Corraleno, my DD said, "Thanks.This information helped me tremendously!" Based on your descriptions, she is sure that she wants to look for a department that leans toward theoretical logistics. She does love learning languages (studying 2 right now and plans to add a third next year) and plans to continue studying critical languages in college. However, she likes the intricacies of languages and grammar and is more interested in pure linguistics. Even though her mind is set now, I understand that she could flip her focus (and major) after actually beginning her UG studies. We are at ease with that possibility. We are extremely grateful for your clarification and everyone else's suggestions.

 

Val
 


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#23 Matryoshka

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Posted 13 January 2018 - 01:00 PM

Applied linguistics focuses more on language learning/teaching, literacy, multilingualism, language contact, etc., so if those areas are not of particular interest, then she'd want to make sure than any department that has more of an applied focus at least has enough other courses in her areas of interest. For example, if you look at UCLA's linguistics course list, many of the courses are on topics like language acquisition in children, bilingualism, translation/interpreting, language and identity, applied phonetics, and language teaching. So if those are not areas your DD is interested in, then her choices will be limited to the basic semantics/syntax/phononology/morphology courses plus a single course in historical linguistics, a single course in neurolinguistics, etc. OTOH, UCLA does offer a variety of interdisciplinary majors, such as linguistics and computer science, linguistics and anthropology, linguistics and Asian languages, etc.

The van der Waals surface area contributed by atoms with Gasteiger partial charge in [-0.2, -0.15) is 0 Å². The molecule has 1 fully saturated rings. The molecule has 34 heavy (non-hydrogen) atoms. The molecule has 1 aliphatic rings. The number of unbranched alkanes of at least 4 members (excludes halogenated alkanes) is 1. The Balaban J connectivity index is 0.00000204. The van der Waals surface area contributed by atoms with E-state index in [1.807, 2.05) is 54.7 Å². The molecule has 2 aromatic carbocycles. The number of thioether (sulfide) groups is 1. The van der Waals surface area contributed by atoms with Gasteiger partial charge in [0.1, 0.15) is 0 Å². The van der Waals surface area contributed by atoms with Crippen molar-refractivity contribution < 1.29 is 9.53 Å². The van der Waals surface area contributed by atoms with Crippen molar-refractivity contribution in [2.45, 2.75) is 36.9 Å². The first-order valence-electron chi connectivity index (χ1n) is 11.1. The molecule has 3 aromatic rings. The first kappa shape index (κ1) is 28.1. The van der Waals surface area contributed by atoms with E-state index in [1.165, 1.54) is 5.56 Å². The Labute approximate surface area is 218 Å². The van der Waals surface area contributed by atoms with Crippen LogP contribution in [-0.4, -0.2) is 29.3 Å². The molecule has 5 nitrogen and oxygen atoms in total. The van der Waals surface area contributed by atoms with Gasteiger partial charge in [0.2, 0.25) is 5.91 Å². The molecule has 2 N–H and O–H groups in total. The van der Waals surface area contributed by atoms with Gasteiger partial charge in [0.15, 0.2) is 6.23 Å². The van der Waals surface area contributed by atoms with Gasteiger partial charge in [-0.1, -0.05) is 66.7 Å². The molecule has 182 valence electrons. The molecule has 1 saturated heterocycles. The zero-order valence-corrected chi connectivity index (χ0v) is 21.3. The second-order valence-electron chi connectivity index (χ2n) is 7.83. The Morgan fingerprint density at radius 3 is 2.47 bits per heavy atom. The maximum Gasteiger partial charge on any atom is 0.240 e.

Compare that to schools like UMass Amherst or Ohio State, where the courses are more theoretical/"pure" linguistics, there are more historical/social/cultural type courses, and there may only be one or two courses in applied areas. Michigan is kind of in the middle, with a good array of theoretical/social/cultural courses as well as very specific applied courses such as Teaching ESL in Migrant Communities.

UMass Amherst also has a ton of interdisciplinary majors with Linguistics; my dd is taking one - Linguistics and Philosophy. The Philosophy involved is mostly Logic-based. She is thinking maybe she'd be interested in computational linguistics (still not sure, though).

The Linguistics dept also has interdisciplinary majors with Anthropology, Psychology, Spanish, German, Chinese, Japanese, Portuguese, or Russian.

Edited by Matryoshka, 13 January 2018 - 01:01 PM.

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#24 GoodGrief

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Posted 13 January 2018 - 02:47 PM

University of Washington Seattle. If cost is an issue though, the aid for out of state students is minimal and OOS tuition is high. My daughter majored in linguistics for a time there (ultimately dropped for health reasons but the program is great.)



#25 Matryoshka

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Posted 13 January 2018 - 03:03 PM

University of Washington Seattle. If cost is an issue though, the aid for out of state students is minimal and OOS tuition is high. My daughter majored in linguistics for a time there (ultimately dropped for health reasons but the program is great.)


Do you know anything about their grad program in computational linguistics? I keep seeing that coming up.

#26 GoodGrief

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Posted 14 January 2018 - 01:15 AM

Do you know anything about their grad program in computational linguistics? I keep seeing that coming up.

 

I don't. My daughter didn't get that far in the linguistics department :-) I would imagine they have some quality resources there though.



#27 ValRN

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Posted Yesterday, 08:42 AM

Thanks everyone!



#28 Crimson Wife

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Posted Yesterday, 05:16 PM

I think that list is pretty accurate, if you compare it to the CVs of linguistics profs at top schools. The one exception (IMO) would be UCSC, which I think should be ranked higher than it is, and which appears more frequently on CVs than some of the schools ranked above it.

 

Good to keep in mind if my DD isn't able to transfer to UCLA (her top choice) or Berkeley. Santa Cruz participates in the transfer acceptance guarantee program at her community college and she ought to be well over the minimum GPA to do TAG.